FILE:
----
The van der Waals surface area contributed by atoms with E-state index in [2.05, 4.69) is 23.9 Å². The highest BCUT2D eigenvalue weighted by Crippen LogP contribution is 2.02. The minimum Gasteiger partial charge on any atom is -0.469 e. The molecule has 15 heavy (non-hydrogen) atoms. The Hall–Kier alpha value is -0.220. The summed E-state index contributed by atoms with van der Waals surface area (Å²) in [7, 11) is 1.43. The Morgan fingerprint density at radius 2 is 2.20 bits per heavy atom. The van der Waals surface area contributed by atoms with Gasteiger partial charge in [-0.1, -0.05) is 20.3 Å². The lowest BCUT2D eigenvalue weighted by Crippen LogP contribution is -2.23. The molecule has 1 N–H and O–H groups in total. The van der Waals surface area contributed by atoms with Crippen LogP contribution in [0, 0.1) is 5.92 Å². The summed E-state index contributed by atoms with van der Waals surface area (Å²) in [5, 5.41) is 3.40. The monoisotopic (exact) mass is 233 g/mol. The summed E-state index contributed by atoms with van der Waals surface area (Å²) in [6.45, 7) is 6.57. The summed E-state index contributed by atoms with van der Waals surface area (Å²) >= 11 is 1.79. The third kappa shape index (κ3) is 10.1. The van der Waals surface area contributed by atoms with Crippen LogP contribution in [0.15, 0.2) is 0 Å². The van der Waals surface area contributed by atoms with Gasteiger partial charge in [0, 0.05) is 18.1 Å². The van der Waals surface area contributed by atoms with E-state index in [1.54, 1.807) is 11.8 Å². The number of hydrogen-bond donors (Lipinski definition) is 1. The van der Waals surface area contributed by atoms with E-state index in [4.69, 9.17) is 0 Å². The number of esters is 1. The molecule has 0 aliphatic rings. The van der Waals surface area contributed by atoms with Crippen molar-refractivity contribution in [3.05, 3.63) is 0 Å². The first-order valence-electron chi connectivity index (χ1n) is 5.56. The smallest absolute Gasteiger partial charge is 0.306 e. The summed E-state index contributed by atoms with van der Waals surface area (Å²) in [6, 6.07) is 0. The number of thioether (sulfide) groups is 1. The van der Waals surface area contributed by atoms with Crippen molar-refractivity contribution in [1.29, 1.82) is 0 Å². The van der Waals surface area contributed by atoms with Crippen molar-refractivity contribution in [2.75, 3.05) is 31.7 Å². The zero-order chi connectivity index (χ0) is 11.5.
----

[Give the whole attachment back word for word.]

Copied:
The van der Waals surface area contributed by atoms with E-state index in [2.05, 4.69) is 23.9 Å². The highest BCUT2D eigenvalue weighted by Crippen LogP contribution is 2.02. The minimum Gasteiger partial charge on any atom is -0.469 e. The molecule has 15 heavy (non-hydrogen) atoms. The Hall–Kier alpha value is -0.220. The summed E-state index contributed by atoms with van der Waals surface area (Å²) in [7, 11) is 1.43. The Morgan fingerprint density at radius 2 is 2.20 bits per heavy atom. The van der Waals surface area contributed by atoms with Gasteiger partial charge in [-0.1, -0.05) is 20.3 Å². The lowest BCUT2D eigenvalue weighted by Crippen LogP contribution is -2.23. The molecule has 1 N–H and O–H groups in total. The van der Waals surface area contributed by atoms with Crippen LogP contribution in [0, 0.1) is 5.92 Å². The summed E-state index contributed by atoms with van der Waals surface area (Å²) in [5, 5.41) is 3.40. The monoisotopic (exact) mass is 233 g/mol. The summed E-state index contributed by atoms with van der Waals surface area (Å²) in [6.45, 7) is 6.57. The summed E-state index contributed by atoms with van der Waals surface area (Å²) >= 11 is 1.79. The third kappa shape index (κ3) is 10.1. The van der Waals surface area contributed by atoms with Crippen LogP contribution in [0.15, 0.2) is 0 Å². The van der Waals surface area contributed by atoms with Gasteiger partial charge in [0, 0.05) is 18.1 Å². The van der Waals surface area contributed by atoms with E-state index in [1.54, 1.807) is 11.8 Å². The number of hydrogen-bond donors (Lipinski definition) is 1. The van der Waals surface area contributed by atoms with E-state index in [4.69, 9.17) is 0 Å². The number of esters is 1. The molecule has 0 aliphatic rings. The van der Waals surface area contributed by atoms with Crippen molar-refractivity contribution in [3.05, 3.63) is 0 Å². The first-order valence-electron chi connectivity index (χ1n) is 5.56. The smallest absolute Gasteiger partial charge is 0.306 e. The summed E-state index contributed by atoms with van der Waals surface area (Å²) in [6, 6.07) is 0. The number of thioether (sulfide) groups is 1. The van der Waals surface area contributed by atoms with Crippen molar-refractivity contribution in [1.29, 1.82) is 0 Å². The van der Waals surface area contributed by atoms with Crippen molar-refractivity contribution in [2.75, 3.05) is 31.7 Å². The zero-order chi connectivity index (χ0) is 11.5.